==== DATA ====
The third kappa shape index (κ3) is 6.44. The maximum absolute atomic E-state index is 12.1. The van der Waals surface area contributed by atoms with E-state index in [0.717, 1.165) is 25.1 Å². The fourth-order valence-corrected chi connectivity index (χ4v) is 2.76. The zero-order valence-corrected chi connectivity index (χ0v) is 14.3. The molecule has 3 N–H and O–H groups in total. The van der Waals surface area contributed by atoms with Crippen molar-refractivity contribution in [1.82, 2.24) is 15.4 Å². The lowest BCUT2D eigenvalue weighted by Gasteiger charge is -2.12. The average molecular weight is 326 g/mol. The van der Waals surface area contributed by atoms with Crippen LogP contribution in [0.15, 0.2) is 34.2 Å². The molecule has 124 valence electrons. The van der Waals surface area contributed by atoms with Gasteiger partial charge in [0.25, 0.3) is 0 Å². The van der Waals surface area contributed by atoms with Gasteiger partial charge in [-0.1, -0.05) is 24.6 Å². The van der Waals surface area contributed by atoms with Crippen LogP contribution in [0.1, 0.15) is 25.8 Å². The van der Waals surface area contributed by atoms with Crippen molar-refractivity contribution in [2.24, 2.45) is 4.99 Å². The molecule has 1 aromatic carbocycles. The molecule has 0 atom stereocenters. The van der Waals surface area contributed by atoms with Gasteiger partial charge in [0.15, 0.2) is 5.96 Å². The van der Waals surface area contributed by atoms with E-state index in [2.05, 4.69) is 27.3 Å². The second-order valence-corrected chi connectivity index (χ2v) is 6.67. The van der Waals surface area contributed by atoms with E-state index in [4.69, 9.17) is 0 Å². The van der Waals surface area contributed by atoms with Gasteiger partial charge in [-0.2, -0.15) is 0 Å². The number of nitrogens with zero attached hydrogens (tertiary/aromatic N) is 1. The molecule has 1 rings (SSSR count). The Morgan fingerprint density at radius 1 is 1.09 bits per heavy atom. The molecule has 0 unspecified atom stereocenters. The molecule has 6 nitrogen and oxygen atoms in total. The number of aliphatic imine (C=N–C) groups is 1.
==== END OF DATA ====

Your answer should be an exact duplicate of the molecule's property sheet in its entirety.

The third kappa shape index (κ3) is 6.44. The maximum absolute atomic E-state index is 12.1. The van der Waals surface area contributed by atoms with E-state index in [0.717, 1.165) is 25.1 Å². The fourth-order valence-corrected chi connectivity index (χ4v) is 2.76. The zero-order valence-corrected chi connectivity index (χ0v) is 14.3. The molecule has 3 N–H and O–H groups in total. The van der Waals surface area contributed by atoms with Crippen molar-refractivity contribution in [1.82, 2.24) is 15.4 Å². The lowest BCUT2D eigenvalue weighted by Gasteiger charge is -2.12. The average molecular weight is 326 g/mol. The van der Waals surface area contributed by atoms with Crippen LogP contribution in [0.15, 0.2) is 34.2 Å². The molecule has 124 valence electrons. The van der Waals surface area contributed by atoms with Gasteiger partial charge in [0.25, 0.3) is 0 Å². The van der Waals surface area contributed by atoms with Gasteiger partial charge in [-0.1, -0.05) is 24.6 Å². The van der Waals surface area contributed by atoms with Crippen LogP contribution in [0.1, 0.15) is 25.8 Å². The van der Waals surface area contributed by atoms with Crippen molar-refractivity contribution in [2.24, 2.45) is 4.99 Å². The molecule has 1 aromatic carbocycles. The molecule has 0 atom stereocenters. The van der Waals surface area contributed by atoms with Gasteiger partial charge in [0.15, 0.2) is 5.96 Å². The van der Waals surface area contributed by atoms with E-state index in [2.05, 4.69) is 27.3 Å². The second-order valence-corrected chi connectivity index (χ2v) is 6.67. The van der Waals surface area contributed by atoms with E-state index in [4.69, 9.17) is 0 Å². The van der Waals surface area contributed by atoms with Gasteiger partial charge in [-0.2, -0.15) is 0 Å². The number of nitrogens with zero attached hydrogens (tertiary/aromatic N) is 1. The molecule has 1 rings (SSSR count). The Morgan fingerprint density at radius 1 is 1.09 bits per heavy atom. The molecule has 0 unspecified atom stereocenters. The molecule has 6 nitrogen and oxygen atoms in total. The number of aliphatic imine (C=N–C) groups is 1.